10. Neuroscience and the criminal jurisdiction: a new approach to reliability and admissibility in the courts of England and Wales Joanna Glynn
    11. Should individuals with psychopathy be compensated for their fearlessness? (Or how neuroscience matters for equality) Marion Godman
    12. The treatment of psychopathy: conceptual and ethical issues Elizabeth Shaw.

  • Editor

    Bebhinn Donnelly-Lazarov, University of Surrey
    Bebhinn Donnelly-Lazarov is Professor at the Centre for Legal Philosophy, School of Law, University of Surrey. She is the author of A Philosophy of Criminal Attempts (Cambridge, 2015) and A Natural Law Approach to Normativity (2007). Her recent and ongoing work aims to show that a proper grasp of mind and action is indispensable to a proper understanding of criminal responsibility.

    Contributors

    Dennis Patterson, Michael S. Moore, Katrina Sifferd, Bebhinn Donnelly-Lazarov, Nick J. Davis, Michael S. Pardo, John Danaher, Pim Haselager, Giulio Mecacci, Peter Raynor, Joanna Glynn, Marion Godman, Elizabeth Shaw

Sign In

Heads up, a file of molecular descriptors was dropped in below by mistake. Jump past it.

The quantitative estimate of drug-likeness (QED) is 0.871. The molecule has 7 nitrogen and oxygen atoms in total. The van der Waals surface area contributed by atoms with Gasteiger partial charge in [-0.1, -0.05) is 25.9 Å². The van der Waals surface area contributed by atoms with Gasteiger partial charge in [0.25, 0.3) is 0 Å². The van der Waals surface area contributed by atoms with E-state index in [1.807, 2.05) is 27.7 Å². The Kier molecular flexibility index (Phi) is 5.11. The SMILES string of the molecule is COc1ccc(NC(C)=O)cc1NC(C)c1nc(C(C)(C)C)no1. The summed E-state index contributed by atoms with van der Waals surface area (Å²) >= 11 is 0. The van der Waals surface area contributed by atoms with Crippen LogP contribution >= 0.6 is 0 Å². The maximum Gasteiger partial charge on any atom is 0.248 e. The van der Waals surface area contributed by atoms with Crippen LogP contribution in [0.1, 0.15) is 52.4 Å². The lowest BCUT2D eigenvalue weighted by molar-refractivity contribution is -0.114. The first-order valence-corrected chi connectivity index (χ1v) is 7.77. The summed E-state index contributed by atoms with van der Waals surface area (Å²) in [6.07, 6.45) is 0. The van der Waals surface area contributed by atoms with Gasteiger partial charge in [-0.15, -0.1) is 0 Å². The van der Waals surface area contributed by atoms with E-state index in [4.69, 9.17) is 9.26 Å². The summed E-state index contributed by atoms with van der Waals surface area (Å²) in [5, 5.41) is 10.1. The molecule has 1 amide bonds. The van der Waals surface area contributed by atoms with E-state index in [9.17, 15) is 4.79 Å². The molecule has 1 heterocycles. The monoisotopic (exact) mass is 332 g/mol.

Please sign in to access your account

Cancel

Not already registered? Create an account now. ×

Sorry, this resource is locked

Please register or sign in to request access. If you are having problems accessing these resources please email lecturers@cambridge.org

Register Sign in
Please note that this file is password protected. You will be asked to input your password on the next screen.

» Proceed

You are now leaving the Cambridge University Press website. Your eBook purchase and download will be completed by our partner www.ebooks.com. Please see the permission section of the www.ebooks.com catalogue page for details of the print & copy limits on our eBooks.

Continue ×

Continue ×

Continue ×

Find content that relates to you

Join us online

This site uses cookies to improve your experience. Read more Close

Are you sure you want to delete your account?

This cannot be undone.

Cancel

Thank you for your feedback which will help us improve our service.

If you requested a response, we will make sure to get back to you shortly.

×
Please fill in the required fields in your feedback submission.
×